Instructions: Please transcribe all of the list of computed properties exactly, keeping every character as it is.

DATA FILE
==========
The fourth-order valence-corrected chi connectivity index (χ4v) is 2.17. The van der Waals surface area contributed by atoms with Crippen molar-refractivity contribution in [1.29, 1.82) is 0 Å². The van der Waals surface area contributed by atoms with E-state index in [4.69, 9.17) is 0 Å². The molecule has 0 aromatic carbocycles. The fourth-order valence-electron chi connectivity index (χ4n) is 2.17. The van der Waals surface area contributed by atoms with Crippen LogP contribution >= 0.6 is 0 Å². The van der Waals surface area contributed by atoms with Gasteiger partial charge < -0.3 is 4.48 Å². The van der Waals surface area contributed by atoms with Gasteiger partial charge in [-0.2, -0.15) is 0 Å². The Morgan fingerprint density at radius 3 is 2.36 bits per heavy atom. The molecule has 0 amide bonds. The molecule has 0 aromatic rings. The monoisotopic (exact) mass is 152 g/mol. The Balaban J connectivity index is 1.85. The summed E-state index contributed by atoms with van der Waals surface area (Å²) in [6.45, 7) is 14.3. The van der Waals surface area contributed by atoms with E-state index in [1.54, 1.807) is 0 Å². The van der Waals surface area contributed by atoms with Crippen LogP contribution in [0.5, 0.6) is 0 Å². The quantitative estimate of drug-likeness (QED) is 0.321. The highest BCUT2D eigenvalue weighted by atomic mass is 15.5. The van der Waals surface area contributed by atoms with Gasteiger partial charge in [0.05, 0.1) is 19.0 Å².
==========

The fourth-order valence-corrected chi connectivity index (χ4v) is 2.17. The van der Waals surface area contributed by atoms with Crippen molar-refractivity contribution in [1.29, 1.82) is 0 Å². The van der Waals surface area contributed by atoms with E-state index in [4.69, 9.17) is 0 Å². The molecule has 0 aromatic carbocycles. The fourth-order valence-electron chi connectivity index (χ4n) is 2.17. The van der Waals surface area contributed by atoms with Crippen LogP contribution >= 0.6 is 0 Å². The van der Waals surface area contributed by atoms with Gasteiger partial charge < -0.3 is 4.48 Å². The van der Waals surface area contributed by atoms with Gasteiger partial charge in [-0.2, -0.15) is 0 Å². The Morgan fingerprint density at radius 3 is 2.36 bits per heavy atom. The molecule has 0 amide bonds. The molecule has 0 aromatic rings. The monoisotopic (exact) mass is 152 g/mol. The Balaban J connectivity index is 1.85. The summed E-state index contributed by atoms with van der Waals surface area (Å²) in [6.45, 7) is 14.3. The van der Waals surface area contributed by atoms with E-state index in [1.54, 1.807) is 0 Å². The van der Waals surface area contributed by atoms with Crippen LogP contribution in [0.5, 0.6) is 0 Å². The quantitative estimate of drug-likeness (QED) is 0.321. The highest BCUT2D eigenvalue weighted by atomic mass is 15.5. The van der Waals surface area contributed by atoms with Gasteiger partial charge in [0.05, 0.1) is 19.0 Å².